Virginia (Northampton County), Eastville — Debdeavon
"Laughing King of Accomacke Emperor of the Easterne Shoare King of the Great Nussawattocks" A gallant warrior and a loyal friend to the early settlers of the Eastern Shore. His timely warning to the colonists of an intended uprising in 1621, saved them from annihilation in the massacre of 1622. — Map (db m7591) HM
Virginia (Northampton County), Eastville — WY 9 — Gingaskin Indian Reservation
The Gingaskin Indian Reservation was located nearby from 1640 to 1813 and was created from a land patent in 1640 that set aside land for the Accomac Indians. When the Accomacs moved there, they became known as the Gingaskins. They continued to practice their traditional economy of farming, hunting, and fishing. By the 1760s, portions of the reservation had been leased to outside groups to help support the Gingaskins, who were suffering from a decreased population and pressures from their white . . . — Map (db m7605) HM
Virginia (Northampton County), Eastville — Historic Northampton County Court Bell
This bell was installed in the attic of the 1989 Northampton County Courthouse during the original construction. When court was called into order, the Northampton County Sheriff would ring the bell and then stand out on the balcony and announce that court was in session. In 2005, the bell was dedicated to the memory of US. Army Sergeant Tromaine Troy of Eastville who was Killed in Action while serving his Country in Ramadi, Iraq, during a combat operation. In 2011, Northampton County . . . — Map (db m71858) HM WM
Virginia (Northampton County), Eastville — WY 8 — Home of First Settler
Here, in Savage's Neck, was the home of Ensign Thomas Savage, who came to Virginia in 1608. Granted a tract of land by Debedeavon, the "Laughing King" of the indians, in 1619, Savage became the first permanent English settler on the Eastern Shore. A mile west is Old Castle, built in 1721. — Map (db m7606) HM
Virginia (Northampton County), Eastville — WY 8 — Home of the First Settler
Thomas Savage, a lad of thirteen, arrived at Jamestown on 2 Jan. 1608 with Capt. Christopher Newport on the ship John and Francis. John Smith later wrote, "The next day Newport came a shore....A boy named Thomas Savage (whom Newport called son) was then given unto Powhatan." Savage resided several years with the Indians, growing up in association with Pocahontas. He became proficient in the Indian languages and later served as an interpreter. Savage settled on the Eastern Shore by 1619. . . . — Map (db m71857) HM
Virginia (Northampton County), Eastville — Northampton County Court Green
The Northampton County Court Green is one of the earliest and most complete in Virginia. It includes outstanding examples of early court buildings as well as later structures reflecting the continuity of government in Eastville for well over 300 years. The area is listed as a Historic District on both the Virginia Landmarks Register and the National Register of Historic Places. Northampton County and the Northampton Branch, APVA Preservation Virginia, have worked together to restore and . . . — Map (db m7589) HM
Virginia (Northampton County), Eastville — WY 10 — Old Courthouse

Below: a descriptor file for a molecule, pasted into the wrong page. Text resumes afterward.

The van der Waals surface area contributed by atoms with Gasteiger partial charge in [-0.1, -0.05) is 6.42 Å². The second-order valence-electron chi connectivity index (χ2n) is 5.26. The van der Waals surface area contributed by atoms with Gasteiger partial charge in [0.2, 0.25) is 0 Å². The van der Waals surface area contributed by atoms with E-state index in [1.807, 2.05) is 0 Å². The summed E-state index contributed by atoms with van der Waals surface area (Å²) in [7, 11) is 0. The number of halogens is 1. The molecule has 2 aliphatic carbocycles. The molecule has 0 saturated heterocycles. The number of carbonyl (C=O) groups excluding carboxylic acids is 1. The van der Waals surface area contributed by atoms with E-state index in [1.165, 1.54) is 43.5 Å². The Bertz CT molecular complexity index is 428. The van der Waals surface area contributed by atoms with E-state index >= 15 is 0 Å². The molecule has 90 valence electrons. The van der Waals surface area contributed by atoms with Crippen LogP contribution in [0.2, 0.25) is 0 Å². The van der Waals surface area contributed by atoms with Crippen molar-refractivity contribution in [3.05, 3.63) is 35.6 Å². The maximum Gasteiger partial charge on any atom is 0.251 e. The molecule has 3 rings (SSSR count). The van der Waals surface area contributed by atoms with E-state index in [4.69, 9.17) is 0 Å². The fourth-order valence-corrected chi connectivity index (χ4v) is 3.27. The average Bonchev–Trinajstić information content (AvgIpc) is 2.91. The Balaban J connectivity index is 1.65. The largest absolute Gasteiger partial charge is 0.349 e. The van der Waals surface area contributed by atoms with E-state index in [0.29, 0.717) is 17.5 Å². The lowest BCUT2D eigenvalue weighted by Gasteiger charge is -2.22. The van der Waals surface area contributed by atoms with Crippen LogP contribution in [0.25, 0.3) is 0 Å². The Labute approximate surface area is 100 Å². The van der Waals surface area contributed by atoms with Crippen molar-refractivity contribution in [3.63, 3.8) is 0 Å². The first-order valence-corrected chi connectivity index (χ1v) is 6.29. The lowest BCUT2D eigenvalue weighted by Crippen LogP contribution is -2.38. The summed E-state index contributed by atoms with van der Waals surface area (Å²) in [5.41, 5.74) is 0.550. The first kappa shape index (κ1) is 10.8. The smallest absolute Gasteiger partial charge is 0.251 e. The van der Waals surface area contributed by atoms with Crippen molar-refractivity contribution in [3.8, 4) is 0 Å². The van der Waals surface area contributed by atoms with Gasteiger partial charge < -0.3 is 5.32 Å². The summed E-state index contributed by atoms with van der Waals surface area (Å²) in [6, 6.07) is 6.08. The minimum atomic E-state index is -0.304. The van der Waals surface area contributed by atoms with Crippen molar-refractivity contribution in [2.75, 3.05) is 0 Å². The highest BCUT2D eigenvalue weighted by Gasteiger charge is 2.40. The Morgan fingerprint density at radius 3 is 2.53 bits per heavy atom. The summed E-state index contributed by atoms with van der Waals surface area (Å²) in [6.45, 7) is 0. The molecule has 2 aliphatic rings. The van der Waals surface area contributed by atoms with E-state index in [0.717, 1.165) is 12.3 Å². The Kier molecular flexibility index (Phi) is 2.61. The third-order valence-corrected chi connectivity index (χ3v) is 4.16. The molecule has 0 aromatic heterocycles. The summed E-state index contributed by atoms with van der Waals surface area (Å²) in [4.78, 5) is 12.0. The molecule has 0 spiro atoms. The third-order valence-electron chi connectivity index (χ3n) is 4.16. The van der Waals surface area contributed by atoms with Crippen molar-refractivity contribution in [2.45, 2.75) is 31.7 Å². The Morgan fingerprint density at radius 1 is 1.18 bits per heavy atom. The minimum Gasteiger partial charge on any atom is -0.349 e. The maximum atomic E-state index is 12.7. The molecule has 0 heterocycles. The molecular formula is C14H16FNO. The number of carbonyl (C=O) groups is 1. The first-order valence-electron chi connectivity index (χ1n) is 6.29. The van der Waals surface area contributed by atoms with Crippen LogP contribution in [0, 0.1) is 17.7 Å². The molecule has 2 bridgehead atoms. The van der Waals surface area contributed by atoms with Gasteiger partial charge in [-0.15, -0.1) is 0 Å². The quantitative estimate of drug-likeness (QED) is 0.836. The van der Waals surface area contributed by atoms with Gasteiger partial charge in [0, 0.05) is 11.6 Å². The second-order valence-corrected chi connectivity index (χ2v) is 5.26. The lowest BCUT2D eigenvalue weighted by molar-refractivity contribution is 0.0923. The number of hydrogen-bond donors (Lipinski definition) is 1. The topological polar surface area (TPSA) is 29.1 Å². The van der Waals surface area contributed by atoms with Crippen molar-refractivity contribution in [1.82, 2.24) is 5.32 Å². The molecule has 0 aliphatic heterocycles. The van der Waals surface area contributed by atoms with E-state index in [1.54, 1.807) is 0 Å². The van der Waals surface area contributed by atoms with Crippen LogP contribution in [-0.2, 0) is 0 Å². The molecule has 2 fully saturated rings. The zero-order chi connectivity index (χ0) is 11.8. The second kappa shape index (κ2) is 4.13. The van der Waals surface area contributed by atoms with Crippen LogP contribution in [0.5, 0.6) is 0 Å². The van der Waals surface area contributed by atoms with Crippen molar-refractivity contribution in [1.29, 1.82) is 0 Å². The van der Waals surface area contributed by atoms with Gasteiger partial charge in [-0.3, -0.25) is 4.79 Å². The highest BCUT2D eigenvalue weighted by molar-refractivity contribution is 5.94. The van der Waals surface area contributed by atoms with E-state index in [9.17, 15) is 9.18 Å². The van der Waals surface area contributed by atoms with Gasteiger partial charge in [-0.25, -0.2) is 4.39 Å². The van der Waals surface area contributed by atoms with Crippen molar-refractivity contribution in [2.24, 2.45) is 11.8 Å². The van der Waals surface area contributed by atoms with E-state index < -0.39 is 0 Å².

The courthouse was moved to Eastville in 1677, and court has been held here ever since. The old courthouse was built about 1731; from its door the Declaration of Independence was read, August 13, 1776. Militia barracks were here during the Revolution. Just behind the courthouse is the debtors' prison. — Map (db m7587) HM
Virginia (Northampton County), Exmore — 1-Z — Accomac County / Northampton County
[Accomac County side]: Accomac County Area 502 Square Miles The Eastern Shore was first known as the Kingdom of Accomac, for an indian tribe. Accomac was one of the original shires formed in 1634. The name was changed to Northampton in 1643. In 1663, the present Accomac County was made from Northampton. [Northampton County side]: Northampton County Area 239 Square Miles One of the original shires formed in 1634 and named Accomac. In 1643 the name was changed . . . — Map (db m7609) HM
Virginia (Northampton County), Franktown — WY 11-a — Peter Jacob Carter
Born enslaved on 29 May 1845 near Eastville, Northampton County, Peter Jacob Carter served in the 10th United States Colored Troops during the Civil War and afterward attended Hampton Institute. He represented Northampton in the House of Delegates from 1871 to 1879, was conspicuous in First Congressional District politics, chaired Republican state conventions and African American mass meetings, and attended the party’s national conventions. A prominent Eastern Shore politician, in the 1880s he . . . — Map (db m61450) HM
Virginia (Northampton County), Machipongo — WY 72 — Northampton County High School
Constructed in 1953 as the county’s first purpose-built African American high school, Northampton County High School reflects the desires of local African Americans to obtain modern educational facilities. It is an example of the statewide efforts by African American and Virginia Indian communities during the early 20th century to secure better education for their children. The building contained classrooms, a library, a gymnasium, and a 500-seat auditorium. Concurrent with integration of . . . — Map (db m61057) HM